SRINAGAR: The easing of lockdown restrictions in Jammu and Kashmir has been possible due to a steady decline in the number of fresh cases and fatalities, as well as a steady rise in the recovery rate from the viral infection.
In the last two weeks, the recovery rate has moved up by 8 percent. It is currently at 87 percent, from an alarming low when it was in the 70s at the peak of the second wave in early May. The admission load on hospitals has considerably reduced, too.
In the deadly second wave of Covid-19, numbers of fresh cases and fatalities were more than four times than during the peak of the first wave. But for two weeks now, the virus seems to have calmed down. The recovery rate, however, is still much below than the highest it had been in February, at 96 percent.
As per the government figures, out of the nearly three lakh persons infected by the coronavirus in Jammu and Kashmir, since the first case was reported here, more than 2.5 lakh have recovered. However, more than 35,000 cases are still active, while more than 3,900 have died. But in the second wave, Jammu has had more fatalities than Kashmir.
From nearly 5,000 cases on average a day in early May, the daily cases have come down to less than 2,000. As a result, the easing of restrictions was decided on Sunday by the Jammu and Kashmir Government for daytime on weekdays. As per the guidelines issued, weekend curfew as well as night curfew from 8 pm to 7 am daily will remain imposed in all 20 districts in JK till June 15.
However, Pulwama, Anantnag, Baramulla, Budgam and Kupwara districts are still in the Red Zone, while the other half — Srinagar, Shopian, Ganderbal, Kulgam and Bandipora — belong to the Orange category. The status of the lockdown will depend upon the Covid cases and mortalities that are reported each day.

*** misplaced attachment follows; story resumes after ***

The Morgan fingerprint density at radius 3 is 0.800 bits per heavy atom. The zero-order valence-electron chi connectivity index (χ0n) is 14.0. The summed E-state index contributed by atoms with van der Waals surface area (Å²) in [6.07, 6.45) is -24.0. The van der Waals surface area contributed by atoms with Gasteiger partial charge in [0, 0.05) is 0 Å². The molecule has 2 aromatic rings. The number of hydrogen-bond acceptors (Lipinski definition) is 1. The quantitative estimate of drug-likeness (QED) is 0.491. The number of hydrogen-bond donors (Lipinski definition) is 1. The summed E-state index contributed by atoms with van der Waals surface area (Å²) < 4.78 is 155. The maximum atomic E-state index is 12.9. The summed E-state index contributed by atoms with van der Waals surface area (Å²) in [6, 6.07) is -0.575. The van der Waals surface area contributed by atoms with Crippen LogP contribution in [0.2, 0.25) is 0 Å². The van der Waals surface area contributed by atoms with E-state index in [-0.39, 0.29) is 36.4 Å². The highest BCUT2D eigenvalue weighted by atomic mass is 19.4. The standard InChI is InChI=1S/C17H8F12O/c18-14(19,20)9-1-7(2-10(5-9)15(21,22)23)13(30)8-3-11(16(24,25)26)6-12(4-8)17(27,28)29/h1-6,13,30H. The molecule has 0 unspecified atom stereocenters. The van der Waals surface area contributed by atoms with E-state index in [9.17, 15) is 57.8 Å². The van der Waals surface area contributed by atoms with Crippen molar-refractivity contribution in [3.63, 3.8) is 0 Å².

The recovery rate has been possible due to multi-tier efforts of the medicos with able support provided by philanthropic social groups. What has also played a major part is oxygen therapy, against the initial recommendation of ventilators in case of severely infected patients.
A Covid infected patient mostly suffers from lack of sufficient oxygen in the blood. Social groups in Kashmir have voluntarily offered free oxygen supply to people irrespective of their financial status. People’s diligent response to Covid-related standard operating procedures has also led to increased recoveries. If the same is followed for the coming months, the third wave will definitely be mild, a government report has opined.
“The positivity rates will definitely go down now. But people need to strictly observe Covid appropriate behaviour, to keep the virus at bay,” Dr Rouf Hussain Rather, Community Medicine Specialist and in-charge of data analysis at the Divisional Covid Control Room Kashmir, told Kashmir Reader.